This year taught me a tremendous amount about friendship. Someone once told me, “Death has a way of rewriting your address book,” and I learned once again that people surprise you in the crucible. I have learned, in often painful ways, not to expect all friends – nay, all people – to meet all of your needs. To expect otherwise is unfair; part of being a good friend is recognizing our mutual limitations as well as our strengths. I also learned that, when someone is hurting, there is no greater gift than to turn with them towards their pain, to recognize it, validate it, make it real. I learned to lean hard and heavy on those soul friends who proved themselves capable of that, for it was what I needed most this year, and to not be too hard on those that couldn’t. I learned how to be a better friend through witnessing the acts of kindness and generosity that the family who sheltered us in Seattle during the months of Cecilia’s decline and death showed us. As I told them through a flood of tears in their driveway as we prepared to drive back to New Mexico at the end of July, “You made an impossible situation merely very difficult.” I still can’t talk about their big-heartedness without crying; their selflessness touched something deep inside of me that I will never forget as long as I live, and I hope one day I can repay the favor in kind – if not to them directly, to someone else in dire straits.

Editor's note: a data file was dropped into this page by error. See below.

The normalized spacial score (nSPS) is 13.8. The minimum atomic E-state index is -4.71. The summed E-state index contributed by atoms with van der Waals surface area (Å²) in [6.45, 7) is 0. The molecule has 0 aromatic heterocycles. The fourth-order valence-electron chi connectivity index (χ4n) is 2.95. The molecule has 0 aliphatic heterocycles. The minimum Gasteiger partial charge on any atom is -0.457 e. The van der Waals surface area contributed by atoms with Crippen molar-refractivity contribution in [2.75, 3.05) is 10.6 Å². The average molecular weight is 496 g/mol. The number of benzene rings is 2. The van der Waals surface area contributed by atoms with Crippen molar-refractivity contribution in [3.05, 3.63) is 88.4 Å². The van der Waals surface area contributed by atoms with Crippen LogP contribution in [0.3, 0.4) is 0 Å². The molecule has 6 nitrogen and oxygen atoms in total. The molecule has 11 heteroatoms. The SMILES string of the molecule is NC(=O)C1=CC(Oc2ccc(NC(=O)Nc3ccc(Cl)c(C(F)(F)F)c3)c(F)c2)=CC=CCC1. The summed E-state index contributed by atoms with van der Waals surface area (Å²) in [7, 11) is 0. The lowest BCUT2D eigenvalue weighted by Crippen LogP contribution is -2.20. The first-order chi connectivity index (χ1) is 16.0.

In thinking about my “word of the year” for 2014, you might think I’d pick the opposite of “illness,” which I suppose would be “wellness.” Instead, I’ve chosen the word that I need to practice most right now, ease, of which I hope wellness will be a byproduct. Inspired by this post, I am already seeing ease manifest itself in small ways during the past week and guide my decisions. “How can I choose ease in this moment?” I ask myself. It’s easy to mistake ease for acquiescence, but I’m quickly discovering that ease flows from “choosing your battles,” carefully selecting the important times in which you are going to stand your ground and committing to letting the rest go. It’s following my curiosity about a meditation workshop with “ease” in its title. Allowing room in my schedule for things to unfold as they may. Not getting spun up when plans change at the last minute, providing the space for even better ones to emerge. Letting Abra’s art supplies litter the kitchen all day, knowing they can be cleaned up later. Allowing a walk to be a meander. Not getting upset when things don’t go my way or people don’t behave as I’d wish. Like the night when Abra was lurking outside our door after her bedtime, crawling guerrilla-style through a pile of clean laundry with a pair of My Little Pony underwear on her head. Rather than barking “get back to bed!” as I normally would, I paused long enough to laugh, to grab my camera and snap a few photos, before gently carrying her back to her bedroom. It was a fleeting moment, one I probably would have missed had “ease” not been on my mind. But I’m glad it was.
Here’s to giving 2013 the send-off it deserves and fully embracing 2014. And, I’d love to hear your “word of the year” if you have one.